Robbie Padovano and Theo Bradley answer media questions during an Aug. 17 media event at the Real World house — Ballou Wright  building — in Capitol Hill.
Robbie Padovano and Theo Bradley answer media questions during an Aug. 17 media event at the Real World house — Ballou Wright building — in Capitol Hill.
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Editor’s Note: Since covering the MTV Real World Seattle media day, MTV has released the concept and previews for the show’s 32nd season. Real World Seattle: Bad Blood features a twist, where cast members are forced to share their living quarters with former exes and bullies for a period of time. 

MTV will air its 32nd season of Real World on Oct. 12, showing how seven East Coast 20-somethings managed to coexist for two months in Seattle’s Capitol Hill neighborhood.

The cable network, once popular for music videos, hosted an Aug. 17 media event at the Ballou Wright Building on 12th Avenue, where the Real World cast had been staying since June. This was the first time the reality show has filmed in Seattle since Season 7, when the cast lived at Pier 70. 

The Capitol Hill Times had to wait until MTV lifted its media embargo to publish this article.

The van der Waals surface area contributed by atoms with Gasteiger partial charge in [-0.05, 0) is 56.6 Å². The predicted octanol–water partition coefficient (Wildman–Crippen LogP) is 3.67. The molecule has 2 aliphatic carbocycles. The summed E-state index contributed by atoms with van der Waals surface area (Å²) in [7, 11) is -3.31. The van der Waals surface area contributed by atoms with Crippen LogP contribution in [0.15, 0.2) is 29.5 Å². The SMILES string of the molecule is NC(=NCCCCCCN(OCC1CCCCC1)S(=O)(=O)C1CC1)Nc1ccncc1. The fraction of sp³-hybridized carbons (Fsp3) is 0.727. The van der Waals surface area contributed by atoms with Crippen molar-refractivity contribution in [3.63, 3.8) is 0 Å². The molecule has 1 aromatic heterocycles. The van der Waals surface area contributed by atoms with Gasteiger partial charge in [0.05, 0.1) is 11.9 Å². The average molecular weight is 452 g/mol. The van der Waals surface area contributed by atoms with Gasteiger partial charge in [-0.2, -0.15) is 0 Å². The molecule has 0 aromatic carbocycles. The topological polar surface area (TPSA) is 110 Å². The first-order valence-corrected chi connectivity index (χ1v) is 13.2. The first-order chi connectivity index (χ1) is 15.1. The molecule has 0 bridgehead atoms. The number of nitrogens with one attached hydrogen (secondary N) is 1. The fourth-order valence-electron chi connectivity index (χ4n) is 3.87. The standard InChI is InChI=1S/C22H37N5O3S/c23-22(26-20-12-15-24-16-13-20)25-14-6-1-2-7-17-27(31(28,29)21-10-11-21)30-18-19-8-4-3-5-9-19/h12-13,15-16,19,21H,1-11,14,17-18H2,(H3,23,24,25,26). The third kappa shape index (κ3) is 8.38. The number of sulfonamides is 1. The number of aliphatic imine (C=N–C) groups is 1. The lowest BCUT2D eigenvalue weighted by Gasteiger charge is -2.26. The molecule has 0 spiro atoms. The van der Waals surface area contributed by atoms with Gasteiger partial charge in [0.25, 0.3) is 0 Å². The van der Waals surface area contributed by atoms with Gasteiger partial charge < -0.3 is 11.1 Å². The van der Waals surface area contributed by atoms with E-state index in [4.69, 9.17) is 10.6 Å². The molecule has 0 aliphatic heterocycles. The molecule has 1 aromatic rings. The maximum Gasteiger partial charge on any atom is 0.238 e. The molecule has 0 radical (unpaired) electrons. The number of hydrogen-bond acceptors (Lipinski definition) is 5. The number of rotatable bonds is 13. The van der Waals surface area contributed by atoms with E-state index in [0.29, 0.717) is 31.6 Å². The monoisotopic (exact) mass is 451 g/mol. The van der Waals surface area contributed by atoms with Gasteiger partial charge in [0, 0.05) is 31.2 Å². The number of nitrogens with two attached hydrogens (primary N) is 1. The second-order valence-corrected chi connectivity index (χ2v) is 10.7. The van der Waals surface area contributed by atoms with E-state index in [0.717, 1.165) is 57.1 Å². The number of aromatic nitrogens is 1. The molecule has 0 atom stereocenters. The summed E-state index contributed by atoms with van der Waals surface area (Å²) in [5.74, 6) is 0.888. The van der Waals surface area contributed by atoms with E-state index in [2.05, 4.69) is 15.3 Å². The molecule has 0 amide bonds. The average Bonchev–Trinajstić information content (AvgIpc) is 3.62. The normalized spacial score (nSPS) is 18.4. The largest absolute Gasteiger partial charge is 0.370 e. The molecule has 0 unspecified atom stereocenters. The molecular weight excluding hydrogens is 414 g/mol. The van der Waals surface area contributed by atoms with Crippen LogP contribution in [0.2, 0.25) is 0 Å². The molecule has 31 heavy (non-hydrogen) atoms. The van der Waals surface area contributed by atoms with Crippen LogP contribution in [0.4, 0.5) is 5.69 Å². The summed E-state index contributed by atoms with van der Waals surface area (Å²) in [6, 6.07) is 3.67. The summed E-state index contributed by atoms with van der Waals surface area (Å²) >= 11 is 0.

Most mornings started off with a trip to the gym, said Anika “Everyone works out and everyone eats good,” said Theo Bradley, 23, of Kankakee Illinois. 

With four women in the house, it would take a few hours for everyone to get ready for the day, said 23-year-old Katrina Stack of Micanopy, Florida, and then try to agree with housemates on what to do around Seattle.

Walker applied to be on the Real World online, while Stack traveled 100 miles to Orlando for a casting tryout.

The two bunked together at the Capitol Hill Real World house. 

While Bradley said he felt the cast “got past the Seattle Freeze,” businesses had the option whether to let the Real World crew film in their establishments, and not everyone was willing to sign off on that.

Plans to film the 32nd season of the Real World had been public knowledge for several weeks before the cast and crew arrived. While being followed with cameras around the city, cast members said people around them were respectful, but curious. 

New Yorker Mike Crescenzo said he liked walking alongside people, to get a reaction.

The cast was dropped into a Black Lives Matter protest on Aug. 9, said 21-year-old Jordan Anderson, which started downtown and looped through Capitol Hill, including in front of Mayor Ed Murray’s home.